Burst mode (also known as continuous or sports mode) in photography is when a camera takes numerous continuous shots within an extremely short period of time. It is most useful in sports but many photographers also use it while photographing children or taking group shots. On most high-end cameras, using a burst mode is as simple as setting the burst mode setting and holding shutter release button for as long as you want the camera to take shots. Most cheaper models and point and shoot cameras however, will limit how many images can be taken within a burst.
When to use Burst mode
There are several situations where a burst mode can come in handy with sports being the most obvious example. Picture an acrobatic skier flying through the air. You may only have 3 seconds to take your shots while the skier is catching air. Most mid-range DSLRs can shoot 3 to 8 frames-per-second (fps) which can give you up to 24 pictures to choose from. Some high-end cameras that target pro-sport photographers can shoot up to 14fps (like Canon 1Dx) which can create up to 42 pictures in that 3 second jump.
There are several other situations in which Burst mode can be useful. Many photographers like to use this mode while shooting kids. This is often called “spray and pray” method where hundreds or sometimes even thousands of shots are taken in hopes of capturing that precious look. Some photographers also like to use this mode in situations where you might not have a chance to do re-shoot. Picture a model in designer dress, beautifully done makeup and blow-dried hair and the shot you are looking for is her being splashed with water or milk. It would take you several hours to re-create this photo opportunity so it would be to your benefit to use the Continuous mode. Another good situation to use Burst mode may arise while shooting large group portraits. It might be useful to have extra photos to choose from if closed eyes or turned heads need to be edited in post processing (try to use tripod for this kind of scenario).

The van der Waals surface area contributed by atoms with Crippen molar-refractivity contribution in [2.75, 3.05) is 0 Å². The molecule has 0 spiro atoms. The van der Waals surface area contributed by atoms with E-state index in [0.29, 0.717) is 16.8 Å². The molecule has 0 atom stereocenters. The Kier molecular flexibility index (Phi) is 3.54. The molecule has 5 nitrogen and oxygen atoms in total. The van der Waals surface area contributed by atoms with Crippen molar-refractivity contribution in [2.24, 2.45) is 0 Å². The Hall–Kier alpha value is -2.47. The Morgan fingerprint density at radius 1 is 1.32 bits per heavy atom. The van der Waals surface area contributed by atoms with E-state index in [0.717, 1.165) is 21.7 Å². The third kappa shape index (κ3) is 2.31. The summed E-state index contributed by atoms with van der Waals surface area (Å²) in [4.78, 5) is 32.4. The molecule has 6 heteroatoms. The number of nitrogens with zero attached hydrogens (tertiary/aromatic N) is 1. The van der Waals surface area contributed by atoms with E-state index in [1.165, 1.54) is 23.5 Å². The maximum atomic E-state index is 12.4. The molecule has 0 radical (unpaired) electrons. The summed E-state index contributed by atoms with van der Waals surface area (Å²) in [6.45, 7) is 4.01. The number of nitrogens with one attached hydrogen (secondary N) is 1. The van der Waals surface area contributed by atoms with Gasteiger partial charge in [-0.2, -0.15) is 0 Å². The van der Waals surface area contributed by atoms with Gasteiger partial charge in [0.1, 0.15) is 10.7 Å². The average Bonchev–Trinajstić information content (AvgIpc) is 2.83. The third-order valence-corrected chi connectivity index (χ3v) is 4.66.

Things to consider in Burst mode
While Burst mode might seem like the easiest way to capture that precious split-second event, there are several limiting factors to be considered:
- Most cameras have a limit to how many shots they will let you to take in Burst mode (ranging from 5 to 150 shots). This number of allowed shots is so broad because it largely depends upon numerous factors, such as megapixel count (typically the less megapixels the more shots can be taken), format (Raw format is much bigger than JPG), memory card used (non UDMA (high speed) cards may limit write speed) and exposure settings used.
- Shooting at such a high speed means your camera will usually not write everything directly on the memory card. Instead, most cameras use a buffering system that stores images on camera’s temporary internal memory until you finish shooting. When internal memory gets full the camera stops taking pictures. It then sends images to the card. The bigger the data the longer it will take the camera to process images before you can start shooting again.
- Some lower-end cameras have a preset number of images you can take in a Burst mode.
- Battery life becomes a concern when shooting in raw mode. Since so many images can be shot in seconds, batteries can drain very quickly. This means that you might have to invest in some additional batteries if you plan on shooting long events.